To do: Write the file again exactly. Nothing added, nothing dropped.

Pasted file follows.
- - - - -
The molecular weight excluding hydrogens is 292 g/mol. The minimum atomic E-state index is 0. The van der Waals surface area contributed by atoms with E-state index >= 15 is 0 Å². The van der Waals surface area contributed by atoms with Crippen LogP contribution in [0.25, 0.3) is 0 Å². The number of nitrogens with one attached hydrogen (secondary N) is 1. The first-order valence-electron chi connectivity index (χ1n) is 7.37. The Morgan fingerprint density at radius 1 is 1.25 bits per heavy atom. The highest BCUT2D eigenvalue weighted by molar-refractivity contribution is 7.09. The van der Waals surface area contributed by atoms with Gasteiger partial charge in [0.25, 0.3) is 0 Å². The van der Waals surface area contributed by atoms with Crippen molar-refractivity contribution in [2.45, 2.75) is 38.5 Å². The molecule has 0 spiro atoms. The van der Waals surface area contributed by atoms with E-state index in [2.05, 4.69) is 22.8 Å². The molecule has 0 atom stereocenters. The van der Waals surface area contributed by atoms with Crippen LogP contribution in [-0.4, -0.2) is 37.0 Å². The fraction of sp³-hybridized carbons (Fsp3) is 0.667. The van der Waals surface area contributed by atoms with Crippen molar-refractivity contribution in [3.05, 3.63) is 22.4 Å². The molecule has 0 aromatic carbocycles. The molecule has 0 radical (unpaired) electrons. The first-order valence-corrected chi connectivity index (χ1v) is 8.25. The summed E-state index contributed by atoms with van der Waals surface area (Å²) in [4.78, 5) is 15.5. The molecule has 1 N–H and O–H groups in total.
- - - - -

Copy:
The molecular weight excluding hydrogens is 292 g/mol. The minimum atomic E-state index is 0. The van der Waals surface area contributed by atoms with E-state index >= 15 is 0 Å². The van der Waals surface area contributed by atoms with Crippen LogP contribution in [0.25, 0.3) is 0 Å². The number of nitrogens with one attached hydrogen (secondary N) is 1. The first-order valence-electron chi connectivity index (χ1n) is 7.37. The Morgan fingerprint density at radius 1 is 1.25 bits per heavy atom. The highest BCUT2D eigenvalue weighted by molar-refractivity contribution is 7.09. The van der Waals surface area contributed by atoms with Gasteiger partial charge in [0.25, 0.3) is 0 Å². The van der Waals surface area contributed by atoms with Crippen molar-refractivity contribution in [2.45, 2.75) is 38.5 Å². The molecule has 0 spiro atoms. The van der Waals surface area contributed by atoms with E-state index in [2.05, 4.69) is 22.8 Å². The molecule has 0 atom stereocenters. The van der Waals surface area contributed by atoms with Crippen LogP contribution in [-0.4, -0.2) is 37.0 Å². The fraction of sp³-hybridized carbons (Fsp3) is 0.667. The van der Waals surface area contributed by atoms with Crippen molar-refractivity contribution in [3.05, 3.63) is 22.4 Å². The molecule has 0 aromatic carbocycles. The molecule has 0 radical (unpaired) electrons. The first-order valence-corrected chi connectivity index (χ1v) is 8.25. The summed E-state index contributed by atoms with van der Waals surface area (Å²) in [4.78, 5) is 15.5. The molecule has 1 N–H and O–H groups in total.